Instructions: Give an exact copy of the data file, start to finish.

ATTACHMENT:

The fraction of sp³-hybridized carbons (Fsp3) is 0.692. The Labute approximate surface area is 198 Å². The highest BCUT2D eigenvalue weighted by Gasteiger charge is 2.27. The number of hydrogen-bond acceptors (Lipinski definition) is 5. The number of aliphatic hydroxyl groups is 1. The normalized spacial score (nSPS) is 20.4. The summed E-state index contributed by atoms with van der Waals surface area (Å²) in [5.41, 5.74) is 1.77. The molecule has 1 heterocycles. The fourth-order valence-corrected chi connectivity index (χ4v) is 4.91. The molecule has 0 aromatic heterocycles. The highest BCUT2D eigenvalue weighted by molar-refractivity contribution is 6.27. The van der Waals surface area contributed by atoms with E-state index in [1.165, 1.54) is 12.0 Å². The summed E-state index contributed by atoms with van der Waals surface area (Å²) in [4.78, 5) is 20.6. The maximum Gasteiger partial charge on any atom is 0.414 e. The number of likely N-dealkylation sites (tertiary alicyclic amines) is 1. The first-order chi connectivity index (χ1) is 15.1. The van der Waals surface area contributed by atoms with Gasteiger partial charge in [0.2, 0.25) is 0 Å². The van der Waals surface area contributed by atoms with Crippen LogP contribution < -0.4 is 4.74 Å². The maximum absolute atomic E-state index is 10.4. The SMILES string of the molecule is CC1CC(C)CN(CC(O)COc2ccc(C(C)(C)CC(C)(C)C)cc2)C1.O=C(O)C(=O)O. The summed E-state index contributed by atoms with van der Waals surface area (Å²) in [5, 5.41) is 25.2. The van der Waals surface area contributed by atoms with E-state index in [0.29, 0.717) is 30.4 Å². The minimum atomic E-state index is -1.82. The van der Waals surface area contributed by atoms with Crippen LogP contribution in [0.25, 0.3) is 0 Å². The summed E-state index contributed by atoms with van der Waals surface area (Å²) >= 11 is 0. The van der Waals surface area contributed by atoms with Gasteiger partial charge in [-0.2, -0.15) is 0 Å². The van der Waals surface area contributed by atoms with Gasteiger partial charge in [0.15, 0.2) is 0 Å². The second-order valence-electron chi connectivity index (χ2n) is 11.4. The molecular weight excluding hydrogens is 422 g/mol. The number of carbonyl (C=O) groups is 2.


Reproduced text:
The fraction of sp³-hybridized carbons (Fsp3) is 0.692. The Labute approximate surface area is 198 Å². The highest BCUT2D eigenvalue weighted by Gasteiger charge is 2.27. The number of hydrogen-bond acceptors (Lipinski definition) is 5. The number of aliphatic hydroxyl groups is 1. The normalized spacial score (nSPS) is 20.4. The summed E-state index contributed by atoms with van der Waals surface area (Å²) in [5.41, 5.74) is 1.77. The molecule has 1 heterocycles. The fourth-order valence-corrected chi connectivity index (χ4v) is 4.91. The molecule has 0 aromatic heterocycles. The highest BCUT2D eigenvalue weighted by molar-refractivity contribution is 6.27. The van der Waals surface area contributed by atoms with E-state index in [1.165, 1.54) is 12.0 Å². The summed E-state index contributed by atoms with van der Waals surface area (Å²) in [4.78, 5) is 20.6. The maximum Gasteiger partial charge on any atom is 0.414 e. The number of likely N-dealkylation sites (tertiary alicyclic amines) is 1. The first-order chi connectivity index (χ1) is 15.1. The van der Waals surface area contributed by atoms with Gasteiger partial charge in [0.2, 0.25) is 0 Å². The van der Waals surface area contributed by atoms with Crippen LogP contribution < -0.4 is 4.74 Å². The maximum absolute atomic E-state index is 10.4. The SMILES string of the molecule is CC1CC(C)CN(CC(O)COc2ccc(C(C)(C)CC(C)(C)C)cc2)C1.O=C(O)C(=O)O. The summed E-state index contributed by atoms with van der Waals surface area (Å²) in [5, 5.41) is 25.2. The van der Waals surface area contributed by atoms with E-state index in [0.29, 0.717) is 30.4 Å². The minimum atomic E-state index is -1.82. The van der Waals surface area contributed by atoms with Crippen LogP contribution in [0.25, 0.3) is 0 Å². The summed E-state index contributed by atoms with van der Waals surface area (Å²) >= 11 is 0. The van der Waals surface area contributed by atoms with Gasteiger partial charge in [-0.2, -0.15) is 0 Å². The van der Waals surface area contributed by atoms with Gasteiger partial charge in [0.15, 0.2) is 0 Å². The second-order valence-electron chi connectivity index (χ2n) is 11.4. The molecular weight excluding hydrogens is 422 g/mol. The number of carbonyl (C=O) groups is 2.